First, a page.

One day in early 2016 Heather Bobula reached out to ask me how she could bring POPS the Club to Harrisburg, Pennsylvania. Over the phone she told me that when she was young and her own loved one went to prison, the experience was crushing. Eventually Heather's therapist suggested that as part of her healing, she volunteer for an organization supporting young people with incarcerated family. In her Google search, Heather discovered POPS the Club, and so she reached out. “I want to bring POPS to Pennsylvania,” she said. “Tell me what to do.”
She and I worked on her presentation to the school board, and Heather's passion convinced them to support her efforts. In the fall 2016, under the artful, inspired leadership of art teacher Jennifer Morrison, with Heather's volunteer support, POPS the Club launched at Steelton Highspire junior/senior high.
POPS Steelton Highspire has been so impressive, last fall the local Fox Affiliate TV station ran this story. In its wake, Pennsylvania Governor Tom Wolf and his artist wife, Frances Wolf, decided to host a POPS the Club art exhibit at the Governor’s mansion. The exhibit of POPS the Club students' artwork from across the country will happen later this year. I promise to keep everyone abreast.
One day in late April, Jennifer and Heather made arrangements for me to meet some of their kids "in person." Jalen Brown, Marlyn Davis, Kennedy King and Joe Williams gave up their lunch hour to talk to me in a Zoom conference call. I was stunned when I saw these young people I'd known only through the work they have created. Kennedy’s brilliant drawings and paintings grace almost every fifth page of our latest anthology, and the POPS Steelton Instagram page tells tales of the many art and writing projects these kids take on. But I know that stepping over the threshold into a room of strangers is tough, and I also know that throughout our history, most students who come to POPS meetings (they're self-selected, after all) are 16 or older; a very few ninth graders have participated. But all four of these Steelton kids are 14 years old, eighth graders, and yet there they were, willing to talk to a stranger over a computer screen about how prison has impacted their lives. They shuffled their feet, mumbled through bites of sandwiches, but they told me that POPS has lit up their lives, their minds, and their hearts. “I brought Marlyn to the club,” Kennedy said, “because I knew he needed to be here, too. We all feel better at POPS."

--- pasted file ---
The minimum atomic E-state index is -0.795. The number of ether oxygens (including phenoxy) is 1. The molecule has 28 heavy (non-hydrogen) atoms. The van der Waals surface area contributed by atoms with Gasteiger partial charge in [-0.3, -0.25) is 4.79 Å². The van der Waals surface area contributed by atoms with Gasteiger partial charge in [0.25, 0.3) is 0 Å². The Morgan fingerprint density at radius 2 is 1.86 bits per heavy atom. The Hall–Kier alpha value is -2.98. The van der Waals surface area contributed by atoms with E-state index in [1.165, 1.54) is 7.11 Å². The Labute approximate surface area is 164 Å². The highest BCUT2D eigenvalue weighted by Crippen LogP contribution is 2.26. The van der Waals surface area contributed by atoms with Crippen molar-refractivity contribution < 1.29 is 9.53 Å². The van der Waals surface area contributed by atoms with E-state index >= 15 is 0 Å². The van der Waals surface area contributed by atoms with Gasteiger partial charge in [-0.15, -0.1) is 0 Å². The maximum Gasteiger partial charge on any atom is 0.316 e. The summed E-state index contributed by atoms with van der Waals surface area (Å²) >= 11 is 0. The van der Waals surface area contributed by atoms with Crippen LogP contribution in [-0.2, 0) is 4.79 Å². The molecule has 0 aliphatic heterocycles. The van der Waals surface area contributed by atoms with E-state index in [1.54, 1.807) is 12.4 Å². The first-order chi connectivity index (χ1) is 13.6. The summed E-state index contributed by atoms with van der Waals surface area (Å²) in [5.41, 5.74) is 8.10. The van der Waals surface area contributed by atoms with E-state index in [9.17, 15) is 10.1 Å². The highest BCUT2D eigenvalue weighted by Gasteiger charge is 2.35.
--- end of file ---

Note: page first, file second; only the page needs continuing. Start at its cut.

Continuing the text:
“What is it you like best about POPS meetings?” I asked.
“Friends,” Jalen said. “We’re like a family.”
Here’s the thing about POPS the Club. Our nation has an incarceration addiction, and until we kick that, young people like Kennedy, Maryln, Jalen and Joe need POPS the Club. Some days, of course, because the need for understanding, kindness, generosity and help is deep and wide, POPS leaders fret that what goes on in these club meetings “isn’t enough.” As Jennifer said it. “To be honest, some days I’m discouraged, like maybe we’re not making a difference…”
The kids shook their heads when she said that.
“It makes a big difference,” Joe said.
I can’t wait to know the date for the art show, but meantime, know how grateful we are to all of you for making a difference.
Whenever I’m discouraged, I look at Kennedy’s work, like this painting titled Embrace, and I understand how much POPS matters. And it’s because of you that POPS will keep changing lives.
Thank you, thank you, thank you.
Executive Director and Co-Founder
POPS the Club
In the Key of Love
Please join us if you can at the launch of our fifth collection of student writing and artwork. Students from eight LA-area POPS Clubs will perform, with guest artists, hosted by Bernardo Cubria, MC'd by Siana-aïti Moirae.